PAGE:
This weekend has been a scorcher in the UK. We Brits can’t cope with heat to put it lightly. Regardless of that and the fact that only a week before I had run 65k in 24 hours, I had signed up for a 10k.
If I’m honest I hadn’t planned to write about this race, it was a small but tough race around the outskirts of Oxford. What I am going to write about, however, is looking after your fellow runner.
During my short running ‘career’ I have experienced nothing but support from fellow runners. From welcomed advice on my blog, tips from running friends or encouragement by fellow runners on the road. I fell in love with running because it is a community filled to the brim with support.
That was true until this weekend.
I started the race with great pace and felt strong, a PB a serious possibility despite the heat. Then at kilometre two the course went over a bridge, the steps flared up the quad injury I picked up at Endure24. By the third kilometre I had to slow and I began to walk to rest my muscles. I did that for a time and then sped up again back to pace, over taking people who had just over taken me as I did, before once again falling back into a walk when the pain became to much to handle. It was then that my rose-tinted view on the running community cracked. I was overtaken by a guy in his mid-forties who turned as he overtook me and said these words;
“maybe understand the distance before you come to race”
Clearly he had become annoyed by me overtaking him and then him overtaking me when I started to walk. In that instant I felt my blood boil. For the rest of the 10K I let my thoughts dwell on that spat sentence. I know I’m a rank amateur compared to so many amazing runners who line up with me at all the races I’ve done but never before had I felt like a burden to other runners. That I must have annoyed him that much by simply running my own race to make him feel justified in speaking up. I carried on doing the same technique, not letting his words stop me altogether. As I came to 8K I began to feel a lot better and so I cut out the walking breaks and continued running. At 9K I was feeling back to full strength and increased my stride to an almost sprint. It was near the finish line that I saw this man again, I couldn’t let the opportunity pass me by. I put the hammer down and overtook him at the last and as I ran past turned and said; “maybe you should understand them”.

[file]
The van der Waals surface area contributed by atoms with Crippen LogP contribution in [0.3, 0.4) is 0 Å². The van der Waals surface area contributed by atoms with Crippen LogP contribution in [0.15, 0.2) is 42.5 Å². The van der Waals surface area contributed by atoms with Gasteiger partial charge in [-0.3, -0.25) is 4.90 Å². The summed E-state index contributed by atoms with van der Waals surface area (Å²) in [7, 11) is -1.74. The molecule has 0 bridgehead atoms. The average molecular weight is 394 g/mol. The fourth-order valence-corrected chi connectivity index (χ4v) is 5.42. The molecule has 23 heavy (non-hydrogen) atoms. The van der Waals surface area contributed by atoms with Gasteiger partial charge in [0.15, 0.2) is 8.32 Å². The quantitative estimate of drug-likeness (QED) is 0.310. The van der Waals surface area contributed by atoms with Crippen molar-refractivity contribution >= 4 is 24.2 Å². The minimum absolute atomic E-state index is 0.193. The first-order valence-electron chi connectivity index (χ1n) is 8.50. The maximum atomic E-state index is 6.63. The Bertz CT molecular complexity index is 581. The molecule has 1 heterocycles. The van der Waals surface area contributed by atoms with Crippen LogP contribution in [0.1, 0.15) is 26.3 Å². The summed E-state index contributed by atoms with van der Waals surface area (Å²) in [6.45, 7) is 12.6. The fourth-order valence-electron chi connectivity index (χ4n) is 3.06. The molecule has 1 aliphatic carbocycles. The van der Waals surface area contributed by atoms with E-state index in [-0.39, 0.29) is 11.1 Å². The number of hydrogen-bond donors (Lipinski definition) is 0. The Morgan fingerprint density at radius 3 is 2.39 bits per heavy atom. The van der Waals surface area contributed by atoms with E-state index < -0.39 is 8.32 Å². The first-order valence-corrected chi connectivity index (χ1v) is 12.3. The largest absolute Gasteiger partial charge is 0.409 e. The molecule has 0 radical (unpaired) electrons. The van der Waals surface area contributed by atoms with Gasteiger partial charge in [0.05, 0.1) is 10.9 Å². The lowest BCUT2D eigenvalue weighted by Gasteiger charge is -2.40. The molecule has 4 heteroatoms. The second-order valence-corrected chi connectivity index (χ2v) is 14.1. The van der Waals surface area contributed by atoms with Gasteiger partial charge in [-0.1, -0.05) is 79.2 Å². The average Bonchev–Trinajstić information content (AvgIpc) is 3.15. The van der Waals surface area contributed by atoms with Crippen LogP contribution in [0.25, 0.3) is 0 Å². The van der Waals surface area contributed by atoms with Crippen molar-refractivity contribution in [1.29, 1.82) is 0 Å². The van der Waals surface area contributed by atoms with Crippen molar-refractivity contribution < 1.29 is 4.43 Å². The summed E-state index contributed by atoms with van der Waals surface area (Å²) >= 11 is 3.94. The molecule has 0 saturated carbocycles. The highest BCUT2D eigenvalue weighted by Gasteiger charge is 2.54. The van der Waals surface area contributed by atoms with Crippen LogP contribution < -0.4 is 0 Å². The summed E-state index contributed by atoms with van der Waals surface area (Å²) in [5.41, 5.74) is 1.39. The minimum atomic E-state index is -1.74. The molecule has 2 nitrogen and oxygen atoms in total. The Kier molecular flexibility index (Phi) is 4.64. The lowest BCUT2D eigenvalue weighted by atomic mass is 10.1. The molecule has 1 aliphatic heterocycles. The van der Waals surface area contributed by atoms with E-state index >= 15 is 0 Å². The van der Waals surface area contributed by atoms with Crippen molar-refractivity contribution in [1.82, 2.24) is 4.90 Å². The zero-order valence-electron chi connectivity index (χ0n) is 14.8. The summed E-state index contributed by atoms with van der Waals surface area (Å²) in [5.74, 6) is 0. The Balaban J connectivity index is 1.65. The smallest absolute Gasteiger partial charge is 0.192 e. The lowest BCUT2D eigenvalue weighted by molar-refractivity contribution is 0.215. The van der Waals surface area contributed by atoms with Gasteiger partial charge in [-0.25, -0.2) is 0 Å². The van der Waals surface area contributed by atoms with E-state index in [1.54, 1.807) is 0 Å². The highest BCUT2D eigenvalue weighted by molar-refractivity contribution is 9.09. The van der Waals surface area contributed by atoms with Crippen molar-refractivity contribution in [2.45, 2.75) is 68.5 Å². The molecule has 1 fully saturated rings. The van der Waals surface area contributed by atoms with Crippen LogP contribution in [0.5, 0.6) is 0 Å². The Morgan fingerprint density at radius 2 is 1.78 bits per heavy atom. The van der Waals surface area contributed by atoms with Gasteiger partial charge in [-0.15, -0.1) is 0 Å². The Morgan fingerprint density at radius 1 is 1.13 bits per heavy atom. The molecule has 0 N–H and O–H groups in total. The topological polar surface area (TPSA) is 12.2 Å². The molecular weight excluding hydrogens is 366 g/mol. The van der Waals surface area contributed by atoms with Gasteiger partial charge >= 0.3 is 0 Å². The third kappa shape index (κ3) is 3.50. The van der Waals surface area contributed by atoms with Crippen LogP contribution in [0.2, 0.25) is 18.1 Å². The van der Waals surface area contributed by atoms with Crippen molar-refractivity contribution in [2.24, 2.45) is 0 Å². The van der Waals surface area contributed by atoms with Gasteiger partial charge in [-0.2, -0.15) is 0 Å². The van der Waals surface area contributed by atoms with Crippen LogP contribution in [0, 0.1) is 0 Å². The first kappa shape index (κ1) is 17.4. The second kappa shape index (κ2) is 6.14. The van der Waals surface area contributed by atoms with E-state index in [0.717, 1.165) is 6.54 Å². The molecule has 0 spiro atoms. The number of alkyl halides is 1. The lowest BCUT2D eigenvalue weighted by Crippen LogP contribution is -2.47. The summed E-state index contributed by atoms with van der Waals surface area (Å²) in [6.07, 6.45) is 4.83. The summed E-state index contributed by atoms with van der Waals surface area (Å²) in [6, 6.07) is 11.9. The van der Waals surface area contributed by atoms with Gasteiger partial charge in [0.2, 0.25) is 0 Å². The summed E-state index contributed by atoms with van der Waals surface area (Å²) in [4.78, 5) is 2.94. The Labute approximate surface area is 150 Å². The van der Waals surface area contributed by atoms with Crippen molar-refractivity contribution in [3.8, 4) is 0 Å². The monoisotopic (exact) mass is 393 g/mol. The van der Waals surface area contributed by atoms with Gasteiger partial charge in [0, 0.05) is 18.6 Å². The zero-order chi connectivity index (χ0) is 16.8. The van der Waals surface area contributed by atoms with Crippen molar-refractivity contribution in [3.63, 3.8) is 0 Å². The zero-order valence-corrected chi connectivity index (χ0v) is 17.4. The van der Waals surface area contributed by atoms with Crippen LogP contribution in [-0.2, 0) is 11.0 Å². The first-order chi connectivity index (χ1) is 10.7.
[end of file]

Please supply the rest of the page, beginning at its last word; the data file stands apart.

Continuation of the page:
While I’m not particularly proud of my comeback or even that I felt the need to say anything at all it has made me think about supporting your fellow runners. Regardless of wether it’s your 100th race or your very first you have a duty to always encourage. You never know when you are going to be at morale’s dark depths and in need of a hand on your shoulder and a few golden words to bring your legs back to life.
We as runners need other runners, to strive with and to better ourselves against. To share our stories with and be inspired by.
Every race I’ve done I’ve met incredible runners; from people overcoming great adversity, to brave souls lining up for their first ever race and those who have run their entire lives. We share a strength in having the courage to start. So, if you see someone beaten down share your strength because one day it will be you. Just a few words can make all the difference. So be the difference.
Next Race: Compton Verney Half Marathon